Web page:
Pick Posters is a sequel project from Pick Progress in partnership with AIGA Kansas City and Babes Helping Babes. For this project, we invited more than 30 black creatives worldwide to design a poster representing a black empowerment phrase from the original Pick Progress series.
We’re excited to partner with two amazing organizations to help bring to life ‘Pick Posters. Despite the variety of awesomeness in this project, we first want Pick Posters to be a space of representation and a signal to show the design world that people of color are ‘out here.’ This series can also aid in the conversations about systemic inclusion problems in design. Essentially, we hope this project accomplishes three core goals: Awareness (recognition of Black artists/designers), Action (facilitating a way to compensate contributing creatives), and Education/History (highlighting the Black experience in design). We believe this is one small but mighty step in making changes to a space we love so much.
For more information about Pick Progress, visit the about page for the first series.
Partners for the Pick Posters project:
John Brown VI
Sandra Mawuto Dotou
Mönika (Nikky) McCormick
Phil “Sike Style” Shafer
AIGA KC is one of the largest chapters of AIGA, the oldest and largest professional membership organization for design – with more than 70 chapters and more than 15,000 members. It advocates for a greater understanding of the value of design and designers in government, business and media. AIGA inspires designers and the public by sharing the most exciting design work and engaging in thoughtful, provocative discussions on pressing issues.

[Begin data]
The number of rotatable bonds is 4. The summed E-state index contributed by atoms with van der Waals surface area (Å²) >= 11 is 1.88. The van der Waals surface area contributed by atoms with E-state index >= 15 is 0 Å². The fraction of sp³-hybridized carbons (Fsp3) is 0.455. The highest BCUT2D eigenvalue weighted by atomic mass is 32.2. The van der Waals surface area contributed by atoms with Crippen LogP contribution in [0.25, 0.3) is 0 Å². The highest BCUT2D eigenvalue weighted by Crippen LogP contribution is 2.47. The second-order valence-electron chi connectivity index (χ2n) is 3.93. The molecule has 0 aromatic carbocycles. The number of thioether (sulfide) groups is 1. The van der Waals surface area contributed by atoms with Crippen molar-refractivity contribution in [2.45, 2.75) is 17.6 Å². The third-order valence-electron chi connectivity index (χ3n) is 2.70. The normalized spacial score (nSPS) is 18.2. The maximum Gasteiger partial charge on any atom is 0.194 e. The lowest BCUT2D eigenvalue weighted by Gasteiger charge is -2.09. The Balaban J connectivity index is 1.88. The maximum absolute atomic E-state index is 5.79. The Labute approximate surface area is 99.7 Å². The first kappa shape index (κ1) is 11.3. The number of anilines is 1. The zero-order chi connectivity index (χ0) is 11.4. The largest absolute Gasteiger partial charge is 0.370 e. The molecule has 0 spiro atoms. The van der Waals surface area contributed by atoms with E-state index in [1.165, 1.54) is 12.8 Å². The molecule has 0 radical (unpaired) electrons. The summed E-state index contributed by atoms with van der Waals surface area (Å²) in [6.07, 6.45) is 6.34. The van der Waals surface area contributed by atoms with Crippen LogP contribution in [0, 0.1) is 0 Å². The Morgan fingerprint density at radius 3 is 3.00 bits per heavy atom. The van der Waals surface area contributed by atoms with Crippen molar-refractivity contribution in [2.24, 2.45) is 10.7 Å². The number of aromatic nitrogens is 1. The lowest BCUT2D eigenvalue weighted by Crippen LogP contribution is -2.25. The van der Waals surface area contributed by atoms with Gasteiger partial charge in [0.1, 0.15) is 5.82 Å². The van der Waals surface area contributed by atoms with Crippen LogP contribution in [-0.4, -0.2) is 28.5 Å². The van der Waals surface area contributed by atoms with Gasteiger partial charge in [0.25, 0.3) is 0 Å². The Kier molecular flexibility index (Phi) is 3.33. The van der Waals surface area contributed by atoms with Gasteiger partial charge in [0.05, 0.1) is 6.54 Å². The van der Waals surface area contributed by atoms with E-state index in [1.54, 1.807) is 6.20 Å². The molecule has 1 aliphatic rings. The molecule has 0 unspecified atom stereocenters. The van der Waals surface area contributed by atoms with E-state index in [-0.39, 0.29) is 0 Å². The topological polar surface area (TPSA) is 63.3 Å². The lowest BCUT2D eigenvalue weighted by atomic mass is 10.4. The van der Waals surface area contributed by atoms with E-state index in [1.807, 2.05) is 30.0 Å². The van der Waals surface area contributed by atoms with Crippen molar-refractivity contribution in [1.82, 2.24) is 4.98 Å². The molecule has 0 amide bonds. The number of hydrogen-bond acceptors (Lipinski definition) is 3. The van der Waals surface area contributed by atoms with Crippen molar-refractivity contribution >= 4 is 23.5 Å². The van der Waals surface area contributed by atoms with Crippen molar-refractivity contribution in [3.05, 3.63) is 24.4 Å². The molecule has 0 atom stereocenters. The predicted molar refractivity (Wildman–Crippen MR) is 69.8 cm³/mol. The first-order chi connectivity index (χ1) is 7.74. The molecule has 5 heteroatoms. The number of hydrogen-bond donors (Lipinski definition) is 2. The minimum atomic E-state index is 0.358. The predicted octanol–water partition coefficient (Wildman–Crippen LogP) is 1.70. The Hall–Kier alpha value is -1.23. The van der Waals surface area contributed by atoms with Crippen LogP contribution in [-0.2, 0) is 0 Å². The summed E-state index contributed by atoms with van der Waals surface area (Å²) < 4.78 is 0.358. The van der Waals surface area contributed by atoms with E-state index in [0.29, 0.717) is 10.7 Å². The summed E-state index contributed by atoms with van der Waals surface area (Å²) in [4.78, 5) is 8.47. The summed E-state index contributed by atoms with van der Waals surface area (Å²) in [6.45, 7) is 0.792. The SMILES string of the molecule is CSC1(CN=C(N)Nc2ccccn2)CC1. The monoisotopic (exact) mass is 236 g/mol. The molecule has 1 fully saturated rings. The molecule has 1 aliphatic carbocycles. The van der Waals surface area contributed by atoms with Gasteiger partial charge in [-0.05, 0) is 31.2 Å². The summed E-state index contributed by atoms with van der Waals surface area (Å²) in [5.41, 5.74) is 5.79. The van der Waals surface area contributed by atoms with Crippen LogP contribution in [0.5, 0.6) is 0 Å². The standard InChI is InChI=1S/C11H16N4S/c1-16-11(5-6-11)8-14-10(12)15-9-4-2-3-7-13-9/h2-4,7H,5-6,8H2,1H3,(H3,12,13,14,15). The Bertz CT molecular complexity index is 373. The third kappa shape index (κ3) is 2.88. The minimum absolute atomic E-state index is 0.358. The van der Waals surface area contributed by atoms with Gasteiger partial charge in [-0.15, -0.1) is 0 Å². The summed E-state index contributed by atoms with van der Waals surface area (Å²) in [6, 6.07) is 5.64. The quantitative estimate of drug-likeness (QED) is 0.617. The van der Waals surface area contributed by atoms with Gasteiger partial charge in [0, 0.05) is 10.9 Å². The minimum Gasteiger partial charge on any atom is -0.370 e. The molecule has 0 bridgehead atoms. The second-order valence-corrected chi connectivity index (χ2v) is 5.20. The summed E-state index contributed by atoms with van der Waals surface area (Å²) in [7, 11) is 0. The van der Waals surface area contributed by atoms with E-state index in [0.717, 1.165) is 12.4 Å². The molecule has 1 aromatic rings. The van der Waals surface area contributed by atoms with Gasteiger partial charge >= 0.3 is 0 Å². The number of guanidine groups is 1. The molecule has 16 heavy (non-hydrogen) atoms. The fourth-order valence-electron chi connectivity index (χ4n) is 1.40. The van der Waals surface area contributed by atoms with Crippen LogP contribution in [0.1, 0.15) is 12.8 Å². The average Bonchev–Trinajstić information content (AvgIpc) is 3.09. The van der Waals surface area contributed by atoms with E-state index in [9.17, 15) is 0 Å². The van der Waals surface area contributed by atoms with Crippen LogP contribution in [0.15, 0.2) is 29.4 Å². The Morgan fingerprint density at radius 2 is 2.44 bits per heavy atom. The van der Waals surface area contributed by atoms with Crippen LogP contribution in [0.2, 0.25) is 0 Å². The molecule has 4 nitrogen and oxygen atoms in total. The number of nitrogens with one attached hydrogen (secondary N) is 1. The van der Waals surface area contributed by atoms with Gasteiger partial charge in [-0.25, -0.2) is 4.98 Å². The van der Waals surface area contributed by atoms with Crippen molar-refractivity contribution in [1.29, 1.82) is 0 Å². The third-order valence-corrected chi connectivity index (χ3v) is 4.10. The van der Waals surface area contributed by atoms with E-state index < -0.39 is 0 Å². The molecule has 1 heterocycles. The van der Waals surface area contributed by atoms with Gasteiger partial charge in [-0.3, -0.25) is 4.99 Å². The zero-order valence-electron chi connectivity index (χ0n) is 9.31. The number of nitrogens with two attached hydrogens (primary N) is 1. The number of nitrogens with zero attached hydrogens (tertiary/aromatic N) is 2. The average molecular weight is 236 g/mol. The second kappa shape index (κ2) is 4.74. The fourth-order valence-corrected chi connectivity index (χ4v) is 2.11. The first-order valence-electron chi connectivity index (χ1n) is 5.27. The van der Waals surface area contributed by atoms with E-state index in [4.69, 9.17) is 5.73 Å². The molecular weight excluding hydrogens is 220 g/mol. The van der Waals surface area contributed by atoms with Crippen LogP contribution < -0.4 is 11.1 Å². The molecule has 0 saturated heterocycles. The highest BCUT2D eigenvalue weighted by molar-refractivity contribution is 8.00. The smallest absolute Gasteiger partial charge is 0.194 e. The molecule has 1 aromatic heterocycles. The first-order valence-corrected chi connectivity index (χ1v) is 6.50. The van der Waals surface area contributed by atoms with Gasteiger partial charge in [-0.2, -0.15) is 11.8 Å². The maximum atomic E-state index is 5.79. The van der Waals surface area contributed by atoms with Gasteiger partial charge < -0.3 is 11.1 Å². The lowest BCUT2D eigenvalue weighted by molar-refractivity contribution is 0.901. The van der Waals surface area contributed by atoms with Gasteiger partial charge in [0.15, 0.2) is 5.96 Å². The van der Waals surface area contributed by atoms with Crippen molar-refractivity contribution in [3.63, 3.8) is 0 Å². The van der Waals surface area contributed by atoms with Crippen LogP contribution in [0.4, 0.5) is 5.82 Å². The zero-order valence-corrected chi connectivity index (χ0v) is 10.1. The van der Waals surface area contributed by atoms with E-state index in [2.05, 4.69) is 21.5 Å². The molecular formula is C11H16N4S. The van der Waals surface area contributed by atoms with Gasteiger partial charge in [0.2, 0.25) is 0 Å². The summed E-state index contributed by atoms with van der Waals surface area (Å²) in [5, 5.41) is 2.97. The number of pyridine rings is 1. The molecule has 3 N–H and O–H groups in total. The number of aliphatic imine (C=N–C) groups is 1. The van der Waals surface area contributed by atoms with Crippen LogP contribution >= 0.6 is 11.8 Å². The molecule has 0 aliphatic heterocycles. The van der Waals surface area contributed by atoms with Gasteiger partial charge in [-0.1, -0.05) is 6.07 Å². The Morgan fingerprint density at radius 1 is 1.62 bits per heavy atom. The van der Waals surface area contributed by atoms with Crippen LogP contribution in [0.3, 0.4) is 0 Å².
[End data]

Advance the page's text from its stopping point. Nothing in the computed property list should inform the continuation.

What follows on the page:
Mönika (Nikky) McCormick
And the rest of the 2022 -2023 AIGA KC Board Members
Babes Helpin’ Babes (BHB) is the creative industry’s go-to consultancy for illuminating and addressing problems of diversity, equity, and inclusion (DEI). Working with both company leadership and employees, BHB facilitates uncomfortable conversations around DEI through moderated company-wide classes, coaching, and consulting.
“Advertising agencies lack significant racial diversity, which should come as a shock to no one. Pick Progress highlights the DEI issues that have long plagued our industry while shedding light on the unique experiences of Black creatives. I’m excited for the conversations that will come out this month and I hope it can act as a catalyst for reflection and change as companies continue to make necessary DEI changes.” -Abby Kallenbach, Founder of Babes Helpin’ Babes
And, while the majority of U.S. industries struggle with diversity, equity, and inclusion, the creative industry is where our expertise and passion lie.
Batsheba Castro Martinez